The issue of the protection of personal data is strengthened because there is a lack of basic awareness on the part of the user, especially with the spread of AI…
The Net, intended as a connection of physical devices via air, has an aterritorial element that is increasingly difficult to monitor. The IT giants, in particular Google, are introducing new features with increasingly significant impacts on a personal level. This is certainly verified if we think about the diffusion of online data, especially personal data.
Therefore, the need to protect the personal data circulating on the Net is born, both in the buildings of the European Institutions and from the civil society. It is therefore necessary, first of all, to distinguish between personal and non-personal data, after which it is necessary to give rise to an increasingly effective and defensive protection from the point of view of user awareness. The latter, in fact, loses sight of the value of its data if it relates it to the gratuitousness of the price understood as financial savings; from this point of view, the cases of study “Facebook – WhatsApp“, which arose both in the European Community and in the National Antitrust Authority, are illustrative.
Today, in fact, we speak of the “Internet of things” to define the existence of new objects connected to the Net that work enormous masses of online data (the so-called big data). In order to qualify the value of the data, therefore, the definition of “digital oil” has been coined. This is supported by the growing use of Artificial Intelligence in the different fields of knowledge: technology, chemistry, medicine, statistics, marketing, etc..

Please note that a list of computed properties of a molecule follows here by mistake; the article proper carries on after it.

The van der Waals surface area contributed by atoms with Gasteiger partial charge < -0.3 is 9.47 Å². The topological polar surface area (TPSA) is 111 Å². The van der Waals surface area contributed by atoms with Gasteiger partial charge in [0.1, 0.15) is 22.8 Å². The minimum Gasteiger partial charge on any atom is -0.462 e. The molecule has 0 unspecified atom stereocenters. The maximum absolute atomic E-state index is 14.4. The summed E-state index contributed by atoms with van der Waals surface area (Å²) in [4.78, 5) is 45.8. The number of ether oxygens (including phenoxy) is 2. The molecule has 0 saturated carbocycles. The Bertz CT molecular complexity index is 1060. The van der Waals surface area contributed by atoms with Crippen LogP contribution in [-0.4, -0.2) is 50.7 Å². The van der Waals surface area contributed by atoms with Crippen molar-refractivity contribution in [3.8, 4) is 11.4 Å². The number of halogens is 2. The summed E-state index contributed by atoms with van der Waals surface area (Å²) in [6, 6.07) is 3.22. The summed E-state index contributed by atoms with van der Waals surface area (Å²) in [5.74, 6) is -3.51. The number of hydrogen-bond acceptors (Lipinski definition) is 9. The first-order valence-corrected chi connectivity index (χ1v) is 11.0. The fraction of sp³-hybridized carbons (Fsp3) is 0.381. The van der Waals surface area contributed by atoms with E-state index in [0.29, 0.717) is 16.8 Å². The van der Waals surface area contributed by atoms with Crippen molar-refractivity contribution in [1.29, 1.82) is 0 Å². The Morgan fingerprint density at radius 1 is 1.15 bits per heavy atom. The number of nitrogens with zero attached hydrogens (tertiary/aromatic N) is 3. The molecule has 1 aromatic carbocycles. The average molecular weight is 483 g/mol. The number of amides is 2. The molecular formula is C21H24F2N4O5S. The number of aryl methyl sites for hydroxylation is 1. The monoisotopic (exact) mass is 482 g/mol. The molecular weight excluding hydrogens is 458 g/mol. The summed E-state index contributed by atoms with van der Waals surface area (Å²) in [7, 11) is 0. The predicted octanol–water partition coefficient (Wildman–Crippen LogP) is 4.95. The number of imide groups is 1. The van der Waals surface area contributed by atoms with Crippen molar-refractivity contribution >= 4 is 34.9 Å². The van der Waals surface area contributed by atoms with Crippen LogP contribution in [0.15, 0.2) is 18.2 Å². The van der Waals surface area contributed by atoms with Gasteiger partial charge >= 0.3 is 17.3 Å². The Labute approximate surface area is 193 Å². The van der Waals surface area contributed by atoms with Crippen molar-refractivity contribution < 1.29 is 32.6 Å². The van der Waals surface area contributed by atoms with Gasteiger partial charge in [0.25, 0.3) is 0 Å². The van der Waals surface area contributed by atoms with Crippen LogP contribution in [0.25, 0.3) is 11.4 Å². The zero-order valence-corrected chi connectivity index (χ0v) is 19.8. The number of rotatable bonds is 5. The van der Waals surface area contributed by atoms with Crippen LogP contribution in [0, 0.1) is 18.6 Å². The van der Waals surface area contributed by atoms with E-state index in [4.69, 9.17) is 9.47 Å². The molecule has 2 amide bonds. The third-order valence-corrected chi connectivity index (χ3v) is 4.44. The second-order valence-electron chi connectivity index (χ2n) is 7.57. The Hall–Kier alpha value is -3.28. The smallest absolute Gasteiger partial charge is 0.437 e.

Artificial intelligence and the profiles of European law
The lack of consumer awareness is in disastrous contrast to the spread of AI. Machine Learning, one of the most developed and well-known types of AI, itself creates rules for examining data through a process of self-learning that takes place on the basis of statistics processed on the data owned by the software. It is even truer then the thesis of those who support a greater awareness on the part of the end user in releasing consent to the processing of personal data.
One of the sectors that has registered the entry of the AI is certainly the judicial one. In fact, in December 2018, the European Commission for the Efficiency of Justice published an ethical charter on the use of artificial intelligence in justice. At a conference on 28 March in Lisbon, Prof. Filippo Donati, a lay member of the Superior Council of the Magistracy (CMS) highlighted how in an apparently “uninnovative” sector, AI poses problems, especially with regard to the imputability of conduct, therefore European legislation does not yet provide the answers that the pace of innovation requires.
The orientation of the European Commission
Therefore, the European Commission last year launched a Communication addressed to the European Parliament and the Council on the Artificial Intelligence of Europe which therefore aims to:
– to promote the EU’s technological and industrial capacity and the adoption of AI by all economic operators;
– to prepare for the socio-economic changes induced by Artificial Intelligence
– ensure an appropriate ethical and legal framework, based on the values of the Union and in line with the Charter of Fundamental Rights of the European Union.